Community celebrates longtime dining staple
Grass Valley staple closes after 31 years of homestyle cooking
Paulette’s Country Kitchen celebrated its imminent closure with biscuits and gravy, homestyle fries and fried eggs just two months shy of the Grass Valley restaurant’s 32nd anniversary.
On Monday the restaurant’s parking lot was full. Inside, nearly every booth was occupied as regulars savored their last bites of Paulette Rickard’s fruit pies and French toast.
“I’m overwhelmed. It’s making me feel very emotional and I’m trying not to cry, but after 32 years it’s time to retire,” Rickard said. ”I’m just very appreciative of everything everyone in the community has done to help me support my kids, my grand kids, and I was happy to serve everyone.“
The site is slated to become a Wendy’s.
Rickard said despite her 10-day ICU stay, it was important to her to celebrate her restaurant’s closure the way customers wanted — in person.
“We’re not supposed to, but we did it anyway because people wanted to be in here and have their last seat in our booth,” Rickard said. “They wanted to do it and everyone has been super careful.”
PAYING THEIR RESPECTS
Noel Bray said his dad bought him his first milkshake from Paulette’s Country Kitchen when he was 7 years old.
“It’s actually been a while since I’ve been here, actually, since I had my son, but my dad and my family came here all the time so I had to say goodbye on their last day open,” Bray said.
Bray brought his son Jordan and mother Sarahlily St. Michaels to commemorate that first milkshake and pay their inter-generational respects to the longtime community staple.
Paulette’s husband John Rickard and their two sons helped serve some of the restaurant’s last meals Monday. Rickard said her restaurant will be closed today, but will reopen Wednesday to sell fixtures, equipment and “gifts.” It then will close permanently.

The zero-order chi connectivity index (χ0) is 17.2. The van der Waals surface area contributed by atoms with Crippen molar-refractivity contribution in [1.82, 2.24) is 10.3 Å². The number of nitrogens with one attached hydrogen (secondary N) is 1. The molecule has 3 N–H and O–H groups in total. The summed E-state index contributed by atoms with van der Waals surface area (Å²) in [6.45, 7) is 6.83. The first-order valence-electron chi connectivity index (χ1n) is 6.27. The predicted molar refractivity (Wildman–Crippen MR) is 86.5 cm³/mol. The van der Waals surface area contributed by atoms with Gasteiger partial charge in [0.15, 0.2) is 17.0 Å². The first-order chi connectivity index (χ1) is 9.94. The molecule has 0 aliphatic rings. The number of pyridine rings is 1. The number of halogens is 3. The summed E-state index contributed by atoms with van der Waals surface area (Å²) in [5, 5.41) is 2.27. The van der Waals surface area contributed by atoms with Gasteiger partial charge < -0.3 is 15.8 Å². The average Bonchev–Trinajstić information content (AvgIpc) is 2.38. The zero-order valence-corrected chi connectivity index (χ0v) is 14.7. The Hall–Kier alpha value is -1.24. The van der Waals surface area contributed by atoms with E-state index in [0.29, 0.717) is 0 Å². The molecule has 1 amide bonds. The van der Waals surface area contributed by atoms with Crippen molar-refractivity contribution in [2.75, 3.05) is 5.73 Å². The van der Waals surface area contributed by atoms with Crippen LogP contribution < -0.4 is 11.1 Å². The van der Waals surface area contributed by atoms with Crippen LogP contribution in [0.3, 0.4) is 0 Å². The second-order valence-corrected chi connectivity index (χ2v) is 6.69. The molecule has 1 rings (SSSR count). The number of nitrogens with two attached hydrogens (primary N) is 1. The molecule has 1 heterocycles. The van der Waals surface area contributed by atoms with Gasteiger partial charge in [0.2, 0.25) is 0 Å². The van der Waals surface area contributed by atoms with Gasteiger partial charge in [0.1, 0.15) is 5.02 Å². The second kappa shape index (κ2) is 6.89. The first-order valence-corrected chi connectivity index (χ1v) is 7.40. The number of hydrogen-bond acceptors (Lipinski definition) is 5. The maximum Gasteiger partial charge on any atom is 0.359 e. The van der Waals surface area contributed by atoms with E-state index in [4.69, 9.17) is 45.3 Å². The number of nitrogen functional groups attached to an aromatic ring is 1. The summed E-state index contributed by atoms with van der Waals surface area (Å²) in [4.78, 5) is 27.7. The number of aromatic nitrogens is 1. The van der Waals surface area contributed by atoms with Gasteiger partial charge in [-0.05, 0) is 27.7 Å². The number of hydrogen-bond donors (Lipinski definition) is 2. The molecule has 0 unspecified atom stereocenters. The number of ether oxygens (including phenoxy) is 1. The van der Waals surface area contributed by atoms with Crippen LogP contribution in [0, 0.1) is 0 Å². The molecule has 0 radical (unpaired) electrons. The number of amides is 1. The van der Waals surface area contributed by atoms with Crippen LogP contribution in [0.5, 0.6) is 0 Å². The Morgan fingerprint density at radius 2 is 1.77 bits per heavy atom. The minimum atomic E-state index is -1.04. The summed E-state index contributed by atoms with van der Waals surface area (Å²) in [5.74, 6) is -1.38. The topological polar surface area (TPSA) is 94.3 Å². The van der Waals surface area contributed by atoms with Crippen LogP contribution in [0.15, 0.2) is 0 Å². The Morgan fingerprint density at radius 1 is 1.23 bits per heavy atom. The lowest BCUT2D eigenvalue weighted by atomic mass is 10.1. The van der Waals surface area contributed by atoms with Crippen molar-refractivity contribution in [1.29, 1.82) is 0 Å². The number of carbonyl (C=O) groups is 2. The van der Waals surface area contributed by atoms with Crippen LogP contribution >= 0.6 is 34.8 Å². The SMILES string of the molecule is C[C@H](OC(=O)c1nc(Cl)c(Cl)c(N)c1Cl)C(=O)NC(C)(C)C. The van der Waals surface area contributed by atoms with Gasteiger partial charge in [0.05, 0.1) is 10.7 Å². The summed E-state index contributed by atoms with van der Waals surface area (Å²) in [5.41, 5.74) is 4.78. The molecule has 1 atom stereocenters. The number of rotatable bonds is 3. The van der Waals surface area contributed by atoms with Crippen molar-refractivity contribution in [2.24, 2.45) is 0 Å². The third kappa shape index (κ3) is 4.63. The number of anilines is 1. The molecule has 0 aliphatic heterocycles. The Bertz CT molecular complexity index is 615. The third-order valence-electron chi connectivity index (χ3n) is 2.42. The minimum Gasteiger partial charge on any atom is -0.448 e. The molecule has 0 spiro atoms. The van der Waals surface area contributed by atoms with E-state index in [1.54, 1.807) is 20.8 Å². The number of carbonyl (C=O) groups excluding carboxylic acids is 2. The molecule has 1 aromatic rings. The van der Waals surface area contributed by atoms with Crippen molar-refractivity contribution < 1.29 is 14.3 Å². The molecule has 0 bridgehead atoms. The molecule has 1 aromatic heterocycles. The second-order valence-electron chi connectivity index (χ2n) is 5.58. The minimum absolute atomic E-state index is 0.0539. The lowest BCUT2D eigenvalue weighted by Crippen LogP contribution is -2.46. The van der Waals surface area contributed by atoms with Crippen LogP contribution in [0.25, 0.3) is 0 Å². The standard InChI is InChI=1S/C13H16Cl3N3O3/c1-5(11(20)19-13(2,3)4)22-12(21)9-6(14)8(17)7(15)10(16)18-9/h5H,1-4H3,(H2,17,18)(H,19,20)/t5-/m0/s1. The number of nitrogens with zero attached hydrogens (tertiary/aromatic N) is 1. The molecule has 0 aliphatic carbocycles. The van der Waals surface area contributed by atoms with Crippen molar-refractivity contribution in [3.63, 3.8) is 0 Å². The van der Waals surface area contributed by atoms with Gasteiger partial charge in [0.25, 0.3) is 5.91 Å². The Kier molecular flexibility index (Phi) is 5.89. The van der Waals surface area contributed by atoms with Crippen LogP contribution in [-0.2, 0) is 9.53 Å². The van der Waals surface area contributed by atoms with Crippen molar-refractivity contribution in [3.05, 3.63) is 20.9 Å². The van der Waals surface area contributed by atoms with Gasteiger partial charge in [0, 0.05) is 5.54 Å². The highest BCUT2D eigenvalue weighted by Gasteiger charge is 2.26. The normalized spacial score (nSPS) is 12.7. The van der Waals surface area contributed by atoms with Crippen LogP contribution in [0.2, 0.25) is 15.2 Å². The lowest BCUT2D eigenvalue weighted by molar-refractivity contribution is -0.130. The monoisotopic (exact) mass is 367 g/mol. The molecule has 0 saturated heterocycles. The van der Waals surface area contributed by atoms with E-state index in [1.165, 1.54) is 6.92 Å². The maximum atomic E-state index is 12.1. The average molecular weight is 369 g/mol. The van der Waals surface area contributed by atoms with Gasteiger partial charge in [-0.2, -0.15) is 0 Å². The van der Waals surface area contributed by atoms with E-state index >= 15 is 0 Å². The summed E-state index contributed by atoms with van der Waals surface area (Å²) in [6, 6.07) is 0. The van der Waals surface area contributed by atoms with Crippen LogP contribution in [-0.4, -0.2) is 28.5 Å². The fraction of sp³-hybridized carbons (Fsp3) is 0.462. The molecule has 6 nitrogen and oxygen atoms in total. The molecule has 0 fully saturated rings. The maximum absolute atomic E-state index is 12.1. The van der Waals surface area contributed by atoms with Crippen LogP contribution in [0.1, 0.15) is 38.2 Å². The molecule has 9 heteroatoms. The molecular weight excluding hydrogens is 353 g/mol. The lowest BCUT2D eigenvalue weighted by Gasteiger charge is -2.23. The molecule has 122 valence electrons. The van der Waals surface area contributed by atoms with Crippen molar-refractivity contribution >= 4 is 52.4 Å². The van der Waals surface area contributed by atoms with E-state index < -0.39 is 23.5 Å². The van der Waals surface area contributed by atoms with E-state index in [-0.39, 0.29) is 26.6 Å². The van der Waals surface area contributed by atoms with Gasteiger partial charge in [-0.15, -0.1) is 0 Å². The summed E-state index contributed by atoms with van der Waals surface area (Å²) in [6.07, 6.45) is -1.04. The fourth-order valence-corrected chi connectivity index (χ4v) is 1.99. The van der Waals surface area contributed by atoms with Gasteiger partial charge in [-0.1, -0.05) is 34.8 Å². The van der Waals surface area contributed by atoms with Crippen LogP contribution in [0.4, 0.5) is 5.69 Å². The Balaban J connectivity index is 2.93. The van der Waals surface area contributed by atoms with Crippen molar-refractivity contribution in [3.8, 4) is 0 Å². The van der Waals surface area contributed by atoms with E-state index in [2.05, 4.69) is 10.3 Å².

By gifts, Rickard means the art for sale, created by locals, that once completely filled her restaurant’s walls.
“The walls were filled with crafts,” said Bunny Parcher, a regular for neary two decades, who donned a handcrafted necklace she purchased from the restaurant’’s display.
Parcher said Paulette’s Country Kitchen was a gathering place for community of all kinds.
“I come between two or three times a month,” Parcher said. “My husband and I come here and I meet my friends here.”
Parcher said she met with Soroptimist International Grass Valley, an international group of women dedicated to supporting women and girls, for committee meetings in the kitchen’s vault for many years.
Rickard said using the restaurant’s space for public discussion was natural as an integrated part of the Grass Valley community.
“There were many community meetings here,” Rickard said. “I mean, Rotary, Interfaith Food Ministry — we did fundraisers for all of those and the schools. It’s important to give back and help people and everyone can put their heads together here and work on things.”
Rickard said she is going to miss all of her faithful customers.
“I have so many special everyday people that come in — some twice a day, some everyday, once a week,” Rickard said. “We have regular Sunday after-church people, George and David — we call them our bookends, and they sat here at the counter every single day. It’s a hard thing.’
Longtime regular Terry Tyler said he and his Grass Valley roommate tried to make it to Paulette’s Country Kitchen once or twice a week for a number of years. Tyler said he is going to miss Paulette’s Meatloaf Mondays.
Rebecca O’Neil is a staff writer with The Union. She can be reached at firstname.lastname@example.org.
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